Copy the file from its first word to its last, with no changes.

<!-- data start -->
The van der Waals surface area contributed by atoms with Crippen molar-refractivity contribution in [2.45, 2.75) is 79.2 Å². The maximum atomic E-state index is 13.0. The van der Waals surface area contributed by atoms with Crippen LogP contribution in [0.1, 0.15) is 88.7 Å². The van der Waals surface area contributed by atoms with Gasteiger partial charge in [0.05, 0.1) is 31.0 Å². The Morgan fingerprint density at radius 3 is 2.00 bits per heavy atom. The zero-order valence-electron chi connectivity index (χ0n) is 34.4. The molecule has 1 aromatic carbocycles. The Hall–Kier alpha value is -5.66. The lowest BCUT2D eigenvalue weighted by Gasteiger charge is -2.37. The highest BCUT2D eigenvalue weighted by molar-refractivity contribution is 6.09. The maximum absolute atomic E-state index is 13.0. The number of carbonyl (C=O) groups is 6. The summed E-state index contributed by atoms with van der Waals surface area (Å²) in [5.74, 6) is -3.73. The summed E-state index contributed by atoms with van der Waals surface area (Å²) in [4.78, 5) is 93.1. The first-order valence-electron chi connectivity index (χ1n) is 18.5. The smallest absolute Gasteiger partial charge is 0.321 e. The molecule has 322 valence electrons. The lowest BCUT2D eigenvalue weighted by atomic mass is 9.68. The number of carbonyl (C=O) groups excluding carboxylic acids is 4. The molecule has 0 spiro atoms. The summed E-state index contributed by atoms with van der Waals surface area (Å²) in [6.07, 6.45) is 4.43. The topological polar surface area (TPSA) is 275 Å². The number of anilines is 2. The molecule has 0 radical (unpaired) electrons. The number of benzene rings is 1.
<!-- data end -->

The van der Waals surface area contributed by atoms with Crippen molar-refractivity contribution in [2.45, 2.75) is 79.2 Å². The maximum atomic E-state index is 13.0. The van der Waals surface area contributed by atoms with Crippen LogP contribution in [0.1, 0.15) is 88.7 Å². The van der Waals surface area contributed by atoms with Gasteiger partial charge in [0.05, 0.1) is 31.0 Å². The Morgan fingerprint density at radius 3 is 2.00 bits per heavy atom. The zero-order valence-electron chi connectivity index (χ0n) is 34.4. The molecule has 1 aromatic carbocycles. The Hall–Kier alpha value is -5.66. The lowest BCUT2D eigenvalue weighted by Gasteiger charge is -2.37. The highest BCUT2D eigenvalue weighted by molar-refractivity contribution is 6.09. The maximum absolute atomic E-state index is 13.0. The number of carbonyl (C=O) groups is 6. The summed E-state index contributed by atoms with van der Waals surface area (Å²) in [5.74, 6) is -3.73. The summed E-state index contributed by atoms with van der Waals surface area (Å²) in [4.78, 5) is 93.1. The first-order valence-electron chi connectivity index (χ1n) is 18.5. The smallest absolute Gasteiger partial charge is 0.321 e. The molecule has 322 valence electrons. The lowest BCUT2D eigenvalue weighted by atomic mass is 9.68. The number of carbonyl (C=O) groups excluding carboxylic acids is 4. The molecule has 0 spiro atoms. The summed E-state index contributed by atoms with van der Waals surface area (Å²) in [6.07, 6.45) is 4.43. The topological polar surface area (TPSA) is 275 Å². The number of anilines is 2. The molecule has 0 radical (unpaired) electrons. The number of benzene rings is 1.